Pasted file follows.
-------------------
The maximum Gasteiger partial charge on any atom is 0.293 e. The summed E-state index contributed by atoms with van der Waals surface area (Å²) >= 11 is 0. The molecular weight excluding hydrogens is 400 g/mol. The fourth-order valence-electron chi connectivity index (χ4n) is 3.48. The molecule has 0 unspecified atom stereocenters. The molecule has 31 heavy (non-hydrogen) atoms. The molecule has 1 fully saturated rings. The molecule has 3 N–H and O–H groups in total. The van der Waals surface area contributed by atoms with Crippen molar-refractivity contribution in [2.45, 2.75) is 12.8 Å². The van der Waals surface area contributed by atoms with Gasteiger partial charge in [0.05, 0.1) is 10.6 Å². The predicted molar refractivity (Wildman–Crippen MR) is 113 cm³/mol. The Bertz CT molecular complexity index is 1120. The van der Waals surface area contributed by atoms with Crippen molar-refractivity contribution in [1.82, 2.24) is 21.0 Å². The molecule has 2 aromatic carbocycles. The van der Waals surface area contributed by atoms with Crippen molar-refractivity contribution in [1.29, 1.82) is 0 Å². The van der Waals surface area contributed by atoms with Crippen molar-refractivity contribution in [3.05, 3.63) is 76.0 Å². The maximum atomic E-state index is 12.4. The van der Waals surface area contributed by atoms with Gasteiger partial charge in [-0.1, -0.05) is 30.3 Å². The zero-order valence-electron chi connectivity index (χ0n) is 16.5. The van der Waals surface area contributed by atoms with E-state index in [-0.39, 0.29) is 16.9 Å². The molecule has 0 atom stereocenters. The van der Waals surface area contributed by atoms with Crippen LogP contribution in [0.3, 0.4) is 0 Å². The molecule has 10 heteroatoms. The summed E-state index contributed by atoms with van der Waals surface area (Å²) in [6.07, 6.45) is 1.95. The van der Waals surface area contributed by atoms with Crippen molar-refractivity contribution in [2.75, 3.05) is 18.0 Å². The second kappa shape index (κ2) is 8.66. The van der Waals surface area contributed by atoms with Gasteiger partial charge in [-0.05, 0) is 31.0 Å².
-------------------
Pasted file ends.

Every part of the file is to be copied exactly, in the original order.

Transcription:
The maximum Gasteiger partial charge on any atom is 0.293 e. The summed E-state index contributed by atoms with van der Waals surface area (Å²) >= 11 is 0. The molecular weight excluding hydrogens is 400 g/mol. The fourth-order valence-electron chi connectivity index (χ4n) is 3.48. The molecule has 0 unspecified atom stereocenters. The molecule has 31 heavy (non-hydrogen) atoms. The molecule has 1 fully saturated rings. The molecule has 3 N–H and O–H groups in total. The van der Waals surface area contributed by atoms with Crippen molar-refractivity contribution in [2.45, 2.75) is 12.8 Å². The van der Waals surface area contributed by atoms with Gasteiger partial charge in [0.05, 0.1) is 10.6 Å². The predicted molar refractivity (Wildman–Crippen MR) is 113 cm³/mol. The Bertz CT molecular complexity index is 1120. The van der Waals surface area contributed by atoms with Crippen molar-refractivity contribution in [1.82, 2.24) is 21.0 Å². The molecule has 2 aromatic carbocycles. The van der Waals surface area contributed by atoms with Crippen molar-refractivity contribution in [1.29, 1.82) is 0 Å². The van der Waals surface area contributed by atoms with Crippen molar-refractivity contribution in [3.05, 3.63) is 76.0 Å². The maximum atomic E-state index is 12.4. The van der Waals surface area contributed by atoms with Gasteiger partial charge in [-0.1, -0.05) is 30.3 Å². The zero-order valence-electron chi connectivity index (χ0n) is 16.5. The van der Waals surface area contributed by atoms with E-state index in [-0.39, 0.29) is 16.9 Å². The molecule has 0 atom stereocenters. The van der Waals surface area contributed by atoms with Crippen LogP contribution in [0.3, 0.4) is 0 Å². The molecule has 10 heteroatoms. The summed E-state index contributed by atoms with van der Waals surface area (Å²) in [6.07, 6.45) is 1.95. The van der Waals surface area contributed by atoms with Crippen molar-refractivity contribution in [2.75, 3.05) is 18.0 Å². The second kappa shape index (κ2) is 8.66. The van der Waals surface area contributed by atoms with Gasteiger partial charge in [-0.05, 0) is 31.0 Å².